The problem was that few businesses could cash workers checks, so Leonard Brothers would cash workers checks, and give the person half of the money in cash, and half in Leonard Brothers scrip and tokens. The Leonard Brothers money found its way into general circulation in Fort Worth, and many other merchants began accepting it as they would regular currency.

Leonard Brothers had a grocery department, which also sold bread and bakery items, as well as the normal department store goods of clothing, housewares, sporting goods, hardware and such.

The reasoning for the cent tokens, which are the most common of the ones listed here, was to make change for bread purchases at the bakery in Leonard Brothers, where bread was selling at two loaves for 5 cents, or 2 cents each. Most folks only needed one loaf, and thus the cent token.

During the late 1950’s the store constructed a private subway (named the M&O Subway) from the basement of the store, to a huge parking area adjacent to the Trinity River, just northwest of the Tarrant County Courthouse. The subway cars ran on regular steel tracks (it is still in operation today from the Tandy Complex) and emerged from the subway tunnel at the base of the Trinity River cliffs onto the Leonard Brothers parking lot. The allure was that parking on Leonard’s lot was free, and the subway ride was free. The benefit was that the customers were let off the cars in the basement "subway aisle" of Leonard Brothers store, and were apt to buy goods while passing through the store.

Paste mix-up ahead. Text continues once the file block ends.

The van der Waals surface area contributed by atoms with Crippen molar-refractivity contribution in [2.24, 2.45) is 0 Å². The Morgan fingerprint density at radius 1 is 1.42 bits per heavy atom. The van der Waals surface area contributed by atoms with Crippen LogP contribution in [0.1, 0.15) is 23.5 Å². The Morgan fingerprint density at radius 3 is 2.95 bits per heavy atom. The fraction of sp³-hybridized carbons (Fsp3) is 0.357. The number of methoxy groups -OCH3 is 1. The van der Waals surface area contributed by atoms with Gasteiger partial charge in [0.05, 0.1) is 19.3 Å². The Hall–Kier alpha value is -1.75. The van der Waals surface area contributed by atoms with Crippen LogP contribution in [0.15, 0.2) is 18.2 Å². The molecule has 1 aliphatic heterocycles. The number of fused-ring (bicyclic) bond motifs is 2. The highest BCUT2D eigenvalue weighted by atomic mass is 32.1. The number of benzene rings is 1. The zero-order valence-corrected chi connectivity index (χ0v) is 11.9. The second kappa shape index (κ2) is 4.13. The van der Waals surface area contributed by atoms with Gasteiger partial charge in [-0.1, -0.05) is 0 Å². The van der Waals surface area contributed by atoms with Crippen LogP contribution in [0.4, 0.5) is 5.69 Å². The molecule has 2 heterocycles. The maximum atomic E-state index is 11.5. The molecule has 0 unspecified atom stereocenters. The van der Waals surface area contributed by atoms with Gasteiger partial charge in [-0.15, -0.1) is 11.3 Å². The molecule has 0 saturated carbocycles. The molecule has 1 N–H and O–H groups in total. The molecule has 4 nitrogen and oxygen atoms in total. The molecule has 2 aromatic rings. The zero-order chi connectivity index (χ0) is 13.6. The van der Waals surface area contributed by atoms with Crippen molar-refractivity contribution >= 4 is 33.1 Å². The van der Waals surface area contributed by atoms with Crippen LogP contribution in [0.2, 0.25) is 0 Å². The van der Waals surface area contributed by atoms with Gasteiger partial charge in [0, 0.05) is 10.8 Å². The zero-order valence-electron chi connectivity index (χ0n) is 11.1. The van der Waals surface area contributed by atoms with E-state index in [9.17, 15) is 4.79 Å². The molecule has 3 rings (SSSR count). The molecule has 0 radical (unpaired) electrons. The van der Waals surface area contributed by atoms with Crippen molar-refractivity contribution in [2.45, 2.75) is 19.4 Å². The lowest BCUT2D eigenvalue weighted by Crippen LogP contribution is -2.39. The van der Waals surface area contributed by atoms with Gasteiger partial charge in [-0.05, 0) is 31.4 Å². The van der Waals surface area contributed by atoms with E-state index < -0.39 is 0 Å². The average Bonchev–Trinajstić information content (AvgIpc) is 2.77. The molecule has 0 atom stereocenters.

Leonard Bros. store lb6.jpg (10452 bytes) in the 1950s

In the 1950’s, everyone knew the two Leonard brothers, not just by name, but by sight, as they were regularly in the store, mixing with the customers. One of the favorites of the children was Leonard’s Toyland, which was set up before Christmas in the basement, complete with the obligatory Santa Clause, and a train-like ride that traveled around the perimeter ceiling of the Toyland area. During the 50’s, Leonard’s bought out the large Everybody’s Store across the street, and expanded into their building. Some years later, Leonard Brothers store was bought by Dillards Department Store, who still maintain some of the original real estate occupied by Leonard Brothers Store. The M&O Subway still exists as a free subway, from the basement level of the two Tandy Towers in downtown Fort Worth. About all that remains of the original name of Leonard Brothers is the Leonard’s Farm and Ranch Store a few blocks east of the Tarrant County Courthouse.

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The token:

TOP / LEONARD’S / INSERT / (A2) / CAR CLEANING / CENTER

(B3) / (Q6)

white metal, slotted-round-28mm (circa: 1958-1967, one slot on obverse, two slots on reverse, car wash token, estimated value $10)

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In the 1960’s, a small building stood in the middle of the Leonard Brothers parking lot near the Trinity River.  This building was a car care center where there was a car wash and cleaning station which also used a token.

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updated: 5 feb 2000